For example, we see many beheadings by Duncan MacLeod, and a few by Methos and Amanda, but this is only because of the focus of the series. It is clear that many Immortals (Kalas, Damen Ross, Slan Quince, etc.) are actively pursuing as many heads as possible, so they are matches for MacLeod when they meet. An Immortal who takes time off from the game can quickly get back into form by taking a head - for example, Methos uses MacLeod to stalk and hunt Kristin, and when MacLeod declines to take her head, Methos kills her.

By doing so, he takes all the power she has absorbed by killing other Immortals (Methos notes her body count is quite high) and instantly comes on par with Immortals who have been actively playing the Game for the last two centuries. (Methos pretends to have an elusive nature, but in reality, he could likely defeat MacLeod. Kalas defeated MacLeod, and Methos fought Kalas to a draw even after a 200-year hiatus from active combat. MacLeod only defeated Kalas because his sword had superior metallurgy and shattered Kalas's sword, which might have been damaged from his recent combat with Methos, who also used a heavy Viking-style blade. If Kalas's blade remained intact, he'd likely have taken MacLeod's head.)

Also, accidents happen. Mako, for example, could easily defeat Ritchie Ryan. However, a chance stumble left him vulnerable, so Ritchie took his head. This gave Ritchie the power of an 800-year-old Immortal, which is why Ritchie successfully defeated many older Immortals who underestimated him. It was Mako's power and skill that allowed Ritchie to triumph.

The nature of "power" in the Highlander universe appears to be the knowledge of each Immortal, and a subconscious ability to influence mortals around them. This accounts for the extreme sexual attractiveness of Immortals, their apparent ease at hiding themselves among mortals, etc. AnImmortal with the combined power of all Immortals has total psychological control over the entire mortal world, and the knowledge to rule effectively. How they use that power depends on their morals and personality - an evil Immortal would be an anti-Christ like tyrant, while a good Immortal would take humanity to the stars. An immortal becomes a better fighter by learning the moves known by his defeated opponent, but after several Quickenings, an Immortal likely knows all there is to know about sword-fighting. (And this knowledge still needs to be practiced, just like knowing how to play a guitar.)

The knowledge of languages, science, architecture, psychology, etc. that they absorb doesn't make them better fighters - but it makes them better Immortals, able to amass fortunes and slip through the world unnoticed. Had Kalas defeated Methos, for example, he likely would've become a marginally better sword-fighter - but his real advantage over MacLeod would have been a new brilliance in manipulation, strategy, and ability to anticipate outcomes that would have been far beyond MacLeod's.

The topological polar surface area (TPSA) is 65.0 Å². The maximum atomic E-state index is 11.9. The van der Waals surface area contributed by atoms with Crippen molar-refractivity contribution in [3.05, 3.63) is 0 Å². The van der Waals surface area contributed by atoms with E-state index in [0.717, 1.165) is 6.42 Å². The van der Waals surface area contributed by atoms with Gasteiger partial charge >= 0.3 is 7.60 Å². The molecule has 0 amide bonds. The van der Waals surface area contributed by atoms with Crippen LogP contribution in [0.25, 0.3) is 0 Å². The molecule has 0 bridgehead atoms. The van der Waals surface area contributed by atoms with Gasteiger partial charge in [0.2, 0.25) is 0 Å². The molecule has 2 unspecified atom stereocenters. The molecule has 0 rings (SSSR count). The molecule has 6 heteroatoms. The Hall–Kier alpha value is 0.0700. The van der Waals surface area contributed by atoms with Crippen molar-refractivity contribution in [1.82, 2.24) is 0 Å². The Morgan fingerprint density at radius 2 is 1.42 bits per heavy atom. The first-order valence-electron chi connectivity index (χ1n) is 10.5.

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    This is rambling in nature and I'm not sure how it answers the question. Please edit this answer to be more clear. – amflare Nov 21 '17 at 20:59
  • Uhm...wot? Not sure what the point here is? – JohnP Nov 21 '17 at 21:09
  • Um...do you need bullets or a numbered list for an answer to not be "rambling?" I stated that all immortals are receiving Quickenings so they remain on par with each other, that chance occurrences sometimes promote less experienced immortals to a level on par with their elders, and that the nature of the Quickening has to do with a lot more than fighting. And I used examples for the series to show it. Feel free to contribute your own less "rambling" take. – Oxnardt Nov 21 '17 at 21:20
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The thing is they are most often relatively near in power (at least portrayed that way), but often there are counterexamples where they are quite far away from each other.

  • Film 4 Endgame: There were statistics by the watchers how many Quickenings everyone had. They even said, that both McCllouds by themselves had no chance as the other guy had double their quickenings.
  • The Series: McLeod battled a very old Immortal just before going to Paris. It was said that he had almost no chance due to the other one being extremely powerful and old. And even if he had, the chance was there that he would become evil (as the other was such a strong evil Immortal).